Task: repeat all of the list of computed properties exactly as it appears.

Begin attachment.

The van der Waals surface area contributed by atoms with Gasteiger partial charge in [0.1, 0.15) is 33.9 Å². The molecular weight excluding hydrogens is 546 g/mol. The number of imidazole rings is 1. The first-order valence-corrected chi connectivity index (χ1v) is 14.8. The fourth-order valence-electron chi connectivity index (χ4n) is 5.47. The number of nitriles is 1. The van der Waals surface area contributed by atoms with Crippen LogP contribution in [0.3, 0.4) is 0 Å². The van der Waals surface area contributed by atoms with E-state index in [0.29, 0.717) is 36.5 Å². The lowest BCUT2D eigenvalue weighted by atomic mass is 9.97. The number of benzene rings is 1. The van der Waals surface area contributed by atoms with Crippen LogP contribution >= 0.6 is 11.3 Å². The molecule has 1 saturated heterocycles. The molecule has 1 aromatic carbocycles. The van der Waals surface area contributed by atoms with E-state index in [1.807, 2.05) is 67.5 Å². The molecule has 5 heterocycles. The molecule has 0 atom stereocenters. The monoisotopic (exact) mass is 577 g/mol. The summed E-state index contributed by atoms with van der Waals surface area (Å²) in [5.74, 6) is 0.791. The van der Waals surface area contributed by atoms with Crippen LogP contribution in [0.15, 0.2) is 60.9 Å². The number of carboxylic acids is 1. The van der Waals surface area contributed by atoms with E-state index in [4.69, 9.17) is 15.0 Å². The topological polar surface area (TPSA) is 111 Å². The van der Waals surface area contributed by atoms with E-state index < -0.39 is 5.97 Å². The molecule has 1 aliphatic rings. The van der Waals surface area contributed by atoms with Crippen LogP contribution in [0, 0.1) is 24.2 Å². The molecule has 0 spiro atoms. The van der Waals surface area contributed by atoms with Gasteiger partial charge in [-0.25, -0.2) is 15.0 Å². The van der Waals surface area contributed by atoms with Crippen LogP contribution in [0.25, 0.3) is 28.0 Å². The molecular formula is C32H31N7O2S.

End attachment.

The van der Waals surface area contributed by atoms with Gasteiger partial charge in [0.1, 0.15) is 33.9 Å². The molecular weight excluding hydrogens is 546 g/mol. The number of imidazole rings is 1. The first-order valence-corrected chi connectivity index (χ1v) is 14.8. The fourth-order valence-electron chi connectivity index (χ4n) is 5.47. The number of nitriles is 1. The van der Waals surface area contributed by atoms with Crippen LogP contribution in [0.3, 0.4) is 0 Å². The van der Waals surface area contributed by atoms with E-state index in [0.29, 0.717) is 36.5 Å². The lowest BCUT2D eigenvalue weighted by atomic mass is 9.97. The number of benzene rings is 1. The van der Waals surface area contributed by atoms with Crippen LogP contribution >= 0.6 is 11.3 Å². The molecule has 1 saturated heterocycles. The molecule has 1 aromatic carbocycles. The van der Waals surface area contributed by atoms with E-state index in [1.807, 2.05) is 67.5 Å². The molecule has 5 heterocycles. The molecule has 0 atom stereocenters. The monoisotopic (exact) mass is 577 g/mol. The summed E-state index contributed by atoms with van der Waals surface area (Å²) in [5.74, 6) is 0.791. The van der Waals surface area contributed by atoms with Crippen LogP contribution in [0.15, 0.2) is 60.9 Å². The number of carboxylic acids is 1. The van der Waals surface area contributed by atoms with E-state index in [4.69, 9.17) is 15.0 Å². The topological polar surface area (TPSA) is 111 Å². The van der Waals surface area contributed by atoms with E-state index < -0.39 is 5.97 Å². The molecule has 1 aliphatic rings. The van der Waals surface area contributed by atoms with Crippen LogP contribution in [0, 0.1) is 24.2 Å². The molecule has 0 spiro atoms. The van der Waals surface area contributed by atoms with Gasteiger partial charge in [-0.25, -0.2) is 15.0 Å². The van der Waals surface area contributed by atoms with Crippen LogP contribution in [0.25, 0.3) is 28.0 Å². The molecular formula is C32H31N7O2S.